Contact:

Office of Communications (pr@colby.edu)
207-859-4350

An acclaimed scholar of American studies with a notable commitment to an inclusive academic environment is now provost and dean of faculty at Colby College. Margaret T. McFadden served as associate provost last year.

Margaret McFadden

“Margaret is an extraordinary intellectual and has been an influential teacher to a generation of Colby students,” said President David A. Greene. “The college will benefit from the energy and engaged spirit she brings to this role.”

McFadden joined the Colby faculty in 1996 and was previously the Christian A. Johnson Associate Professor of Integrated Liberal Learning. She has chaired and served on major College committees, and she led the establishment of new initiatives, including the Center for the Arts and Humanities, the program in environmental humanities, and the Cinema Studies Program.

As associate provost, a role she held since March 2016, McFadden supervised curriculum review and policy development.

A scholar of American popular culture with interests in gender and sexuality, media, and comedy, McFadden won teaching prizes at Colby and at Yale, where she earned her Ph.D. after her undergraduate work at Wells College. In 2001 she was awarded Colby’s highest faculty prize, the Charles Bassett Teaching Award, given annually to a professor chosen by a vote of the senior class.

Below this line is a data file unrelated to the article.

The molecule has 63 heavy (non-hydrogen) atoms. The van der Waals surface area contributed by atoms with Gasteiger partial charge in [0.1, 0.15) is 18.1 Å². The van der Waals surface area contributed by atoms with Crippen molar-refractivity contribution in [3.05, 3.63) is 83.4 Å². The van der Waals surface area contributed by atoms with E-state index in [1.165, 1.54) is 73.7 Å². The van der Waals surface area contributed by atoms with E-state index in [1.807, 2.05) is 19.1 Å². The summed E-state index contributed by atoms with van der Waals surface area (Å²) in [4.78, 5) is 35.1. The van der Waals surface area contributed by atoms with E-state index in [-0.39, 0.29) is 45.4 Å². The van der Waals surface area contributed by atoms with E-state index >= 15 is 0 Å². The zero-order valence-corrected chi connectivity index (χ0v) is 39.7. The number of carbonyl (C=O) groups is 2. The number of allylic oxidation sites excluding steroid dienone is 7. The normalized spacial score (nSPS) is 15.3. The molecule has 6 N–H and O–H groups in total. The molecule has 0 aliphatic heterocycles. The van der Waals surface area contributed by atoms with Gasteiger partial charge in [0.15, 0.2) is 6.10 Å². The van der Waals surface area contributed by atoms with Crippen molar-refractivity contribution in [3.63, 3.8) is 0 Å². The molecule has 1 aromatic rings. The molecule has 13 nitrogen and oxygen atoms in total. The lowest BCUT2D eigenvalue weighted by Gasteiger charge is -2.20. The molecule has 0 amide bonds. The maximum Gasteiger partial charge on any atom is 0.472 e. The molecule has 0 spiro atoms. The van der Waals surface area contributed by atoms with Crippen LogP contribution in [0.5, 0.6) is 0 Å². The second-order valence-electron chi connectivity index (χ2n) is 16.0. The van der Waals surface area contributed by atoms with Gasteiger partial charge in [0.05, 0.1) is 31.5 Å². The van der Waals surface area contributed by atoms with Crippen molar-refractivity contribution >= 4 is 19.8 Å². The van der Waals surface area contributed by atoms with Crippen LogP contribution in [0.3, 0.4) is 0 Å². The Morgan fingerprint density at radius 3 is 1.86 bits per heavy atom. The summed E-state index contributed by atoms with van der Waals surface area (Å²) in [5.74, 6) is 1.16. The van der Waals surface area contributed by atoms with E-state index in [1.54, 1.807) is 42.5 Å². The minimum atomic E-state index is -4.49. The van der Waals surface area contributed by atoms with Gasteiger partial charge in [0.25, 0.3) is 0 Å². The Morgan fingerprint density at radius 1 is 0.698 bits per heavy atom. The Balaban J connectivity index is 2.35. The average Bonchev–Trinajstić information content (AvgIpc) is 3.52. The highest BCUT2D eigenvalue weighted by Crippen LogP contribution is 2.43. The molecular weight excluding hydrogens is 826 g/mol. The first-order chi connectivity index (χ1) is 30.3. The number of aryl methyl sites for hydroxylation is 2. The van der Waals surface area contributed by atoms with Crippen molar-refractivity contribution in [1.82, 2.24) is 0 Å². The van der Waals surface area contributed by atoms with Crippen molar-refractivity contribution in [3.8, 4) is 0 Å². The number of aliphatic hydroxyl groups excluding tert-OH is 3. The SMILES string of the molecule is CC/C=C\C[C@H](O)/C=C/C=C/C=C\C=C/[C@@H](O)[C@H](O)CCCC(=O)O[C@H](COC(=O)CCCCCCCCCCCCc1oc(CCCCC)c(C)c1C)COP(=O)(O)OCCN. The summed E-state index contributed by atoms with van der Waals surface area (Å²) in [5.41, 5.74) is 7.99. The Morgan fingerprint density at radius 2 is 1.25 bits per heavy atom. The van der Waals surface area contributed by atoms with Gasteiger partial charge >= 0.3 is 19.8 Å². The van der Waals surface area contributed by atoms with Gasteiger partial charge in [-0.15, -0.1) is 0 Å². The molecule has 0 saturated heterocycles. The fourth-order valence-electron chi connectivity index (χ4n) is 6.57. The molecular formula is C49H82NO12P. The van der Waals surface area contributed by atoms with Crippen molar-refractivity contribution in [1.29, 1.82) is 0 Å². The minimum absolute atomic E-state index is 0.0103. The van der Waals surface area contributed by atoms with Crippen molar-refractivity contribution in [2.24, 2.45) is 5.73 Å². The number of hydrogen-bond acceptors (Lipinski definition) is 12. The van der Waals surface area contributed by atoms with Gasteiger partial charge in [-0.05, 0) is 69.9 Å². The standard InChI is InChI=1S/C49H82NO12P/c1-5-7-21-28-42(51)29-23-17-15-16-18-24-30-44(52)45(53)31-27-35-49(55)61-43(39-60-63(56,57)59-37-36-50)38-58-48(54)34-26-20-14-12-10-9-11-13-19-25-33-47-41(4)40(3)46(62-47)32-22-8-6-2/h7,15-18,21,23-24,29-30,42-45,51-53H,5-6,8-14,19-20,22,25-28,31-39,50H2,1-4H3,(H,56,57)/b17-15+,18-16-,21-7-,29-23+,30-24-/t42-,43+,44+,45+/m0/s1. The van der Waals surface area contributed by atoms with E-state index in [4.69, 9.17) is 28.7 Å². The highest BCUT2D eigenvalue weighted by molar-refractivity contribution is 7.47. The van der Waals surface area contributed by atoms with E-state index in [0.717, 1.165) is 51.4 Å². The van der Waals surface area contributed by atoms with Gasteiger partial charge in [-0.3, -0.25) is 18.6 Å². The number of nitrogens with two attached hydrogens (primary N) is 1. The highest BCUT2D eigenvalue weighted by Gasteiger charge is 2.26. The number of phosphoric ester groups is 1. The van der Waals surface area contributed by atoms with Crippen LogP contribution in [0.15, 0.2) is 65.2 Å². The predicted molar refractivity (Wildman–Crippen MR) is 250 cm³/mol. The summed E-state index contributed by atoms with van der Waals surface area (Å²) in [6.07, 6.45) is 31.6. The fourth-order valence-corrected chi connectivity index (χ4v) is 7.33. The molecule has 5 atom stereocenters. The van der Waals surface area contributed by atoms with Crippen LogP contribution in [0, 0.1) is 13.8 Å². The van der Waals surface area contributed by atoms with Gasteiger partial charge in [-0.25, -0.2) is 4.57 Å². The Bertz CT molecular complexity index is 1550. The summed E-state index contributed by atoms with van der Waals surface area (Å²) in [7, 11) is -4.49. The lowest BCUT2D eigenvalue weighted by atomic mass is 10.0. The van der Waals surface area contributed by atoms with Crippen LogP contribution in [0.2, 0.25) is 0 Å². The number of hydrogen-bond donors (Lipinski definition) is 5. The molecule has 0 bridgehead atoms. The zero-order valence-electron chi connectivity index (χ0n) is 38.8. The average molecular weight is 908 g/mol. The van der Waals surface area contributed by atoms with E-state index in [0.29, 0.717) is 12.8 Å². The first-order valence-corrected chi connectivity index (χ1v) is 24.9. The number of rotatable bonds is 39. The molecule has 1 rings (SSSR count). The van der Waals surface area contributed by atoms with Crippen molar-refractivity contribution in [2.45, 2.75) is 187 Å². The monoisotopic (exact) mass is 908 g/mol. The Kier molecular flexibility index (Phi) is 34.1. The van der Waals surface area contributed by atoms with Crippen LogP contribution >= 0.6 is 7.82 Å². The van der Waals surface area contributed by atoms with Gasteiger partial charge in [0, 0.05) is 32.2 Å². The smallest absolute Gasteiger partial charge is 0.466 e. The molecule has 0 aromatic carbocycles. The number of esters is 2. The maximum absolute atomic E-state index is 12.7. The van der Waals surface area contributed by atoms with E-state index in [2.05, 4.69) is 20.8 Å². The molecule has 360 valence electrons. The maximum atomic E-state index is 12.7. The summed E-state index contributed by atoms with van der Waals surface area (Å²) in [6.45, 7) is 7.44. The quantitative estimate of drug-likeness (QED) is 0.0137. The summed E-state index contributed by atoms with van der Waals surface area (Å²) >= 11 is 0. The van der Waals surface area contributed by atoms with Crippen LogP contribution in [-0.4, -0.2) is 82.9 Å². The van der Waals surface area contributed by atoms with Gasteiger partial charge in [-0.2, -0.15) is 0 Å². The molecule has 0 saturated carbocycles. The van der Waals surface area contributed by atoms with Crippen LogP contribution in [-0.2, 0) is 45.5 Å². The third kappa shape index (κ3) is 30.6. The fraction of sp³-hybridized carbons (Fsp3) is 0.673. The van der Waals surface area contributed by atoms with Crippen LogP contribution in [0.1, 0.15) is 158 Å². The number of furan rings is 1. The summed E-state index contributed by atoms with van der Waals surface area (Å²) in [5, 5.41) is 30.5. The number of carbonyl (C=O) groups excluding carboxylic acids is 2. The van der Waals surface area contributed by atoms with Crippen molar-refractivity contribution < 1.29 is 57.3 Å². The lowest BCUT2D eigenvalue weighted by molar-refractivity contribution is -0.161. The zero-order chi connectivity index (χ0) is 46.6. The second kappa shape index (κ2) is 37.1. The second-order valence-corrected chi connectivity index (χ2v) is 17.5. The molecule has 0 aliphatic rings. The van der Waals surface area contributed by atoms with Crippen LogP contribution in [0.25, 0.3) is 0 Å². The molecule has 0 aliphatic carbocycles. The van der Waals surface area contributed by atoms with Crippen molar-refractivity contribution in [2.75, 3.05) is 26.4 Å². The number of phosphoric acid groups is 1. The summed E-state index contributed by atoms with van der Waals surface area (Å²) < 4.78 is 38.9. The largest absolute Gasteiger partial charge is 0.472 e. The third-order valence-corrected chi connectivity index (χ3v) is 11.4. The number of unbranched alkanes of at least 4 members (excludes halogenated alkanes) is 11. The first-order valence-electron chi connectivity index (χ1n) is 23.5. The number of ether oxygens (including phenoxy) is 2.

“This place has an incredible culture of teaching,” McFadden said. “It’s extraordinary in my experience. We get to work with amazing students, and that faculty-student relationship is so special. It’s gratifying to be able to work supporting faculty at Colby.”

Her most recent book, The L Word, was published in 2014. The work, a part of the Wayne State University TV Milestones series, explores the Showtime TV series of the same name, which debuted in 2004.

The book discusses representation and misrepresentation of lesbians in popular media and the show’s inherent critique of Hollywood. In 2015 McFadden taught a Colby January term course on the TV show and its place in American popular culture.